27 August 2007

On Sermons

Pastor McCain has asked on his blog if we are not starving our people by shorter sermons. It is not a secret that preaching in the Lutheran Church has produced shorter sermons of late than in previous years. Is this a problem?

I think it CAN be a problem, but I don't think it NEED be a problem. I am a fan of concision in sermons. I do not think that if you can say something in ten words and get the message across, you should pad it out to a hundred words. I do not think that filling out a requisite 20 minutes or more will necessarily benefit the preaching of the Gospel.

I believe it was St. Augustine who made the observation: "If I had had more time, I would have written less." I think that is a good rule for sermon preparation. Take the time to review what is written and eliminate the excess pork. What I've found a good rule of thumb is if I go over the sermon in my mind and find there's a section I missed because I forgot it was there, that's usually the first section to eliminate. What hangs together in MY mind, I figure, stands a better chance of hanging together in MY PEOPLE'S minds.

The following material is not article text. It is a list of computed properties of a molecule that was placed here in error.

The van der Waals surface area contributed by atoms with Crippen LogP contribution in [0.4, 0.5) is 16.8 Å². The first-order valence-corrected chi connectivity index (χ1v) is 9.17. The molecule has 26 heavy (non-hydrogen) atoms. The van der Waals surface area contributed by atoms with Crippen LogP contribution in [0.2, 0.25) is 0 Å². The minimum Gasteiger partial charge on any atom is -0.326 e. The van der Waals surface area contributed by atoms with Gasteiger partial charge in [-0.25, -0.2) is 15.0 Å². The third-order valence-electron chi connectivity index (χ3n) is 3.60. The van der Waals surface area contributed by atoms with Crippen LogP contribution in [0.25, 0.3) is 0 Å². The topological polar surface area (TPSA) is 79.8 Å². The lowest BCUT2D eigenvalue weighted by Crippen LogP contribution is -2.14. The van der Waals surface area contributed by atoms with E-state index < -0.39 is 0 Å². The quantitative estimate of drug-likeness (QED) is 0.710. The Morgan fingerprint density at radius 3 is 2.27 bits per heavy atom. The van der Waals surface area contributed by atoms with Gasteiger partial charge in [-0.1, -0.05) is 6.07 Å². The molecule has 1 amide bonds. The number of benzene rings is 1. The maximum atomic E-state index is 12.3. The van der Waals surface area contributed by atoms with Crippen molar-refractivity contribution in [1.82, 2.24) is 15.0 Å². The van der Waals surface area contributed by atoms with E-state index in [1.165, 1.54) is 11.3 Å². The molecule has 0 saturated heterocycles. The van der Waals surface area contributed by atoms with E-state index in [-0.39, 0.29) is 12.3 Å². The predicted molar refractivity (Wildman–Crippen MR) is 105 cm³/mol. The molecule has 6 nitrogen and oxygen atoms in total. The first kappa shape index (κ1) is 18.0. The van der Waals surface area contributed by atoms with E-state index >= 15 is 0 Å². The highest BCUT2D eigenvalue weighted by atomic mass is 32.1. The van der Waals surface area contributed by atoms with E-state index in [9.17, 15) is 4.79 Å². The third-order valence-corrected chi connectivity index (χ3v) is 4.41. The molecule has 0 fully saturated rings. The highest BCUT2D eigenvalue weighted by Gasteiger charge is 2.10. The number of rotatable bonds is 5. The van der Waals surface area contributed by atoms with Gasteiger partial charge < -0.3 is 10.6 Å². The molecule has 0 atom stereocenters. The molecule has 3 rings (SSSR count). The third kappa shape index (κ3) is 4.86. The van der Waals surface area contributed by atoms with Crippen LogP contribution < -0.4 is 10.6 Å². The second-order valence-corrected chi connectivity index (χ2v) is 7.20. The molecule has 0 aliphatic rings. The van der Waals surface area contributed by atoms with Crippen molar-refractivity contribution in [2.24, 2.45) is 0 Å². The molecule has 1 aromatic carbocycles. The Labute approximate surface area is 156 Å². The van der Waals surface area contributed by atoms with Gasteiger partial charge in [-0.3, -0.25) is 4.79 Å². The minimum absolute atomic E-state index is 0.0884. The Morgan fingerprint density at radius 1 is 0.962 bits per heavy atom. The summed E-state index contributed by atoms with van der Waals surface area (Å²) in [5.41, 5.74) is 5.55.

My hero for concise sermonizing is St. Peter Chrysologus, fifth century bishop of Ravena. Let me tell you, HE knew how to pack some incredible punch into short sermons - I would think that by and large his sermons could not run more than 12-14 minutes. But what gold in those precious minutes! It is my hope, my prayer, my dream that one day I will be able to preach a sermon that comes close to what that great father routinely accomplished!

13 comments:

Father Hollywood said...

Having grown up in a non-Lutheran tradition where sermons typically ran 45 minutes or more, I'm skeptical of lengthy preaching. Unless we're teaching a Bible class, it seems that it shouldn't take that long to proclaim Christ from a text.

We also have to be sensitive to the fact that we live in a TV age. Like it or not, attention spans are not what they once were. Better to preach a tight ten minute sermon that people will actually listen to than an epic thirty minute exposition that gets tuned out after the first five minutes.